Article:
Webcam job interviews are growing in popularity as companies cut back on recruiting budgets, writes Tara Weiss of Forbes.com.
Even giant companies such as Nike and Cisco have used the internet to handle first and second round interviews.
A third party vendor sends the job applicant a webcam with detailed instructions and support information. The applicant then logs into a server and responds to interview questions that appear on the screen. They have a set amount of time to read the questions and respond via the camera, with no recourse to edit their answers.
Before implementing a webcam interview policy, mining company Rio Tinto used to spend $20,000 per job candidate to fly them and their spouses to their diamond mine in Yellowknife, Canada. With 100 jobs a year to fill and three or four candidates for each position, that added up to a considerable recruitment budget.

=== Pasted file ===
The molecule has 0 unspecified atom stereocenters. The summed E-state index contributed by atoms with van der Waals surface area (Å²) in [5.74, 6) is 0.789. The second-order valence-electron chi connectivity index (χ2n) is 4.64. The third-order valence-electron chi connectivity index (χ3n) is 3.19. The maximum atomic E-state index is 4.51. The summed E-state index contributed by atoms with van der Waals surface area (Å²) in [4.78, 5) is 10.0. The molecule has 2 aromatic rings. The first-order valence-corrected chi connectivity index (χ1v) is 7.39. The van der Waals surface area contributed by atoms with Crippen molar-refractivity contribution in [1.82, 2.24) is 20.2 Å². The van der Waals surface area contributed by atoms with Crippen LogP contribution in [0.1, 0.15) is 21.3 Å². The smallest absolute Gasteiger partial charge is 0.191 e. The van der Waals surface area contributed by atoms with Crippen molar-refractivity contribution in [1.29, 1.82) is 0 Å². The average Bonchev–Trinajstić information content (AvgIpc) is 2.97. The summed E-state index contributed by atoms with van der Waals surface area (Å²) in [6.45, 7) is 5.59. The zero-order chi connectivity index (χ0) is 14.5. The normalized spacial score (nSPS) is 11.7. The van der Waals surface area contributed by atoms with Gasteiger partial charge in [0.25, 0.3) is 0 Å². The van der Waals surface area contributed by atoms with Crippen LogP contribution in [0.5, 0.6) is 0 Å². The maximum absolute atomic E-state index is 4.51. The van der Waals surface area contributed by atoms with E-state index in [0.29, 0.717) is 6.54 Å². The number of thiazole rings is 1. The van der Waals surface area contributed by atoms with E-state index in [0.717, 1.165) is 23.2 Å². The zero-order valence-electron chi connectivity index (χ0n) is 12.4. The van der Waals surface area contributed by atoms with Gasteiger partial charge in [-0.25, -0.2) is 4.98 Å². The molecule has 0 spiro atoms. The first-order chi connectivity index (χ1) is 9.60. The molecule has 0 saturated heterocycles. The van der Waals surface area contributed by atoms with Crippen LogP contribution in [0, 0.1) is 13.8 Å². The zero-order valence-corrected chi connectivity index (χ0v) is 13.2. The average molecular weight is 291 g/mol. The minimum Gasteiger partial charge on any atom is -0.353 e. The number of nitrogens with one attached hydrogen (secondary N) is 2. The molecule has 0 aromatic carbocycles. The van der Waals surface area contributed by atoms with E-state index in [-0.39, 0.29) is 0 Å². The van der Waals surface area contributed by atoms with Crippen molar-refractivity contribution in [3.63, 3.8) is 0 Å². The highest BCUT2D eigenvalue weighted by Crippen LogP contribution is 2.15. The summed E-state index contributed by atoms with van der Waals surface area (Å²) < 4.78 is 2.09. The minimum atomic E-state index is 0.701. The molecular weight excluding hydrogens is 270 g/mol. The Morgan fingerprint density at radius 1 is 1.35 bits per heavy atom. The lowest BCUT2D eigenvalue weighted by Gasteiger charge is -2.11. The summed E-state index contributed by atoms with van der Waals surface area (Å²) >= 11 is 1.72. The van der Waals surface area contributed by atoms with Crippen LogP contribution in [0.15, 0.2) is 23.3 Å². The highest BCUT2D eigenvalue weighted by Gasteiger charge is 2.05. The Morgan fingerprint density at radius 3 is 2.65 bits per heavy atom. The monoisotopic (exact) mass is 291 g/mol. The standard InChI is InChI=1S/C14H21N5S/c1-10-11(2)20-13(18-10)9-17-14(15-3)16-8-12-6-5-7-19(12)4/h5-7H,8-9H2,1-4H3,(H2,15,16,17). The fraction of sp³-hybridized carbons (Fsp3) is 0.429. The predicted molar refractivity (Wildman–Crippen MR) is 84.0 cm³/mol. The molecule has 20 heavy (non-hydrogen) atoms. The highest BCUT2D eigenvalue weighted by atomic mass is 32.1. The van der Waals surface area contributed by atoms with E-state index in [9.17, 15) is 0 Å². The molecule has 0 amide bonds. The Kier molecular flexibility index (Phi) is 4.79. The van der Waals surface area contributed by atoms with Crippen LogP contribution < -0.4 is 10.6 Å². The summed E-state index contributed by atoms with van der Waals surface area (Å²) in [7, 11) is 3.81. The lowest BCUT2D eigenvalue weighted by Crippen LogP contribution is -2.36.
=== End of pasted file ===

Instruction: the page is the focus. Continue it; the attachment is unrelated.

Steven Price, director for recruitment and talent for Rio Tinto Americas, admits: "We wasted time and money."
Price believes webcam interviewing is a much more accurate way to weed out flawed candidates. "Our recruiters are able to get a much better appreciation for personality, which has got to be taken into account when you're working and living in a place that's covered in ice most of the year," he says.